Wednesday, April 13, 2016

You Don't Have To Be A Scientist

to wonder what is happening to our planet.  All you have to do is to be paying attention and you will see the something here and something there that is new and appears to be telling us that we might be in danger, maybe in great danger of events beyond our control.

For example,
Emerging from a winter that has had staggeringly warm Arctic temperatures, scientists monitoring the vast Greenland ice sheet announced Tuesday that it is experiencing a record-breaking level of melt for so early in the season. ...
Dramatic increases in sea level over the next few years are possible due to the melting Greenland ice. And this is having another impact on our planet.  The North Pole which has been slowly moving towards Canada has been diverted by the loss of mass from melting Greenland ice towards England, specifically along the Greenwich Meridian.


And wildfires:  Once Confined to a Season, Burn Earlier and Longer:
The first Alaska wildfire of 2016 broke out in late February, followed by a second there just eight days later.
New Mexico has had 140 fires this year, double the number in the same period last year, fueled by one of the warmest, driest winters on record.
And on the border of Arizona and California this month, helicopters dumped water on flames so intense that they jumped the Colorado River, forcing the evacuation of two recreational vehicle parks. 
Fires, once largely confined to a single season, have become a continual threat in some places, burning earlier and later in the year, in the United States and abroad. They have ignited in the West during the winter and well into the fall, have arrived earlier than ever in Canada and have burned without interruption in Australia for almost 12 months.

And our oceans:  The Largest Coral Atoll In The World Lost 80 Percent Of Its Coral To Bleaching:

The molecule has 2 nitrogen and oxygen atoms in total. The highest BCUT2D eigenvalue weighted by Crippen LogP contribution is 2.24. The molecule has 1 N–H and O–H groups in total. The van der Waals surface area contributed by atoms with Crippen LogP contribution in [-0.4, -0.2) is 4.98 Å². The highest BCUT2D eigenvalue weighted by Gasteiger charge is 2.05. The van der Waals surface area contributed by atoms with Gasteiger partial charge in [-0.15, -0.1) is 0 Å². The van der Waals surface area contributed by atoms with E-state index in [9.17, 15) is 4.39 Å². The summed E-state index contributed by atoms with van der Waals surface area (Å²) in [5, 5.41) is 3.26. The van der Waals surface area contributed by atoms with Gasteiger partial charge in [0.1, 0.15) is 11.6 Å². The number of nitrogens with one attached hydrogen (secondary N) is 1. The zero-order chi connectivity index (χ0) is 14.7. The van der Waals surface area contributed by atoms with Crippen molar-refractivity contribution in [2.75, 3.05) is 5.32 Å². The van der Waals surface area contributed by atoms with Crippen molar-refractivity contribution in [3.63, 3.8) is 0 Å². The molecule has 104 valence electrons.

[R]eefs that have grown up over centuries can die in a matter of weeks.
“This is a huge, looming planetary crisis, and we are sticking our heads in the sand about it,” Justin Marshall, a coral researcher at the University of Queensland, recently told the New York Times. Since coral reefs are often out of sight, their destruction can also — unfortunately — be out of mind.


And in Africa, the best efforts can be dashed to the ground.  
The power generated from the Kariba — one of the world’s largest hydroelectric dams, in one of the world’s largest artificial lakes — contributed to Zambia’s political stability and helped turn its economy into one of the fastest growing on the continent.
But today, as a severe drought magnified by climate change has cut water levels to record lows, the Kariba is generating so little juice that blackouts have crippled the nation’s already hurting businesses. After a decade of being heralded as a vanguard of African growth, Zambia, in a quick, mortifying letdown, is now struggling to pay its own civil servants and has reached out to the International Monetary Fund for help.

Unless or until the world finally decides what all of us need to attend to, the consequences of global warming, these kinds of things are just going to keep happening,  More than just happening, they'll be more frequent, and more devastating.